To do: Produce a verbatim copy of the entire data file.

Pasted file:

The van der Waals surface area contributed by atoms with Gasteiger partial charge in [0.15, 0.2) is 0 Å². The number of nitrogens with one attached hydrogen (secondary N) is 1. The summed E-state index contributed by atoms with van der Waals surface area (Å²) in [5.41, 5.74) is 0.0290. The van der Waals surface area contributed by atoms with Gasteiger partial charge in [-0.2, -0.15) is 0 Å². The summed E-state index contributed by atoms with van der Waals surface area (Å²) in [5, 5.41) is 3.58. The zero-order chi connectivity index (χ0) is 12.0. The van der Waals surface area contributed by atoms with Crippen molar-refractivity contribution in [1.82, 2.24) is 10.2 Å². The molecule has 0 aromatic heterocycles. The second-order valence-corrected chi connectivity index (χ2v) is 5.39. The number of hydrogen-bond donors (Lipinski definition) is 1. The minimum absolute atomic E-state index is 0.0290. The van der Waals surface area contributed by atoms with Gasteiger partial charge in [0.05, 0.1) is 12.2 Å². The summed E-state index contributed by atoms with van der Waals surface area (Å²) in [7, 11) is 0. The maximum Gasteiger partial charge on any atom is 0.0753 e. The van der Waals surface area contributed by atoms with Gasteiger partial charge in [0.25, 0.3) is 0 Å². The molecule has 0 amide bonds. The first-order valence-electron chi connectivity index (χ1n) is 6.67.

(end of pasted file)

The van der Waals surface area contributed by atoms with Gasteiger partial charge in [0.15, 0.2) is 0 Å². The number of nitrogens with one attached hydrogen (secondary N) is 1. The summed E-state index contributed by atoms with van der Waals surface area (Å²) in [5.41, 5.74) is 0.0290. The van der Waals surface area contributed by atoms with Gasteiger partial charge in [-0.2, -0.15) is 0 Å². The summed E-state index contributed by atoms with van der Waals surface area (Å²) in [5, 5.41) is 3.58. The zero-order chi connectivity index (χ0) is 12.0. The van der Waals surface area contributed by atoms with Crippen molar-refractivity contribution in [1.82, 2.24) is 10.2 Å². The molecule has 0 aromatic heterocycles. The second-order valence-corrected chi connectivity index (χ2v) is 5.39. The number of hydrogen-bond donors (Lipinski definition) is 1. The minimum absolute atomic E-state index is 0.0290. The van der Waals surface area contributed by atoms with Gasteiger partial charge in [0.05, 0.1) is 12.2 Å². The summed E-state index contributed by atoms with van der Waals surface area (Å²) in [7, 11) is 0. The maximum Gasteiger partial charge on any atom is 0.0753 e. The van der Waals surface area contributed by atoms with Gasteiger partial charge in [0.25, 0.3) is 0 Å². The molecule has 0 amide bonds. The first-order valence-electron chi connectivity index (χ1n) is 6.67.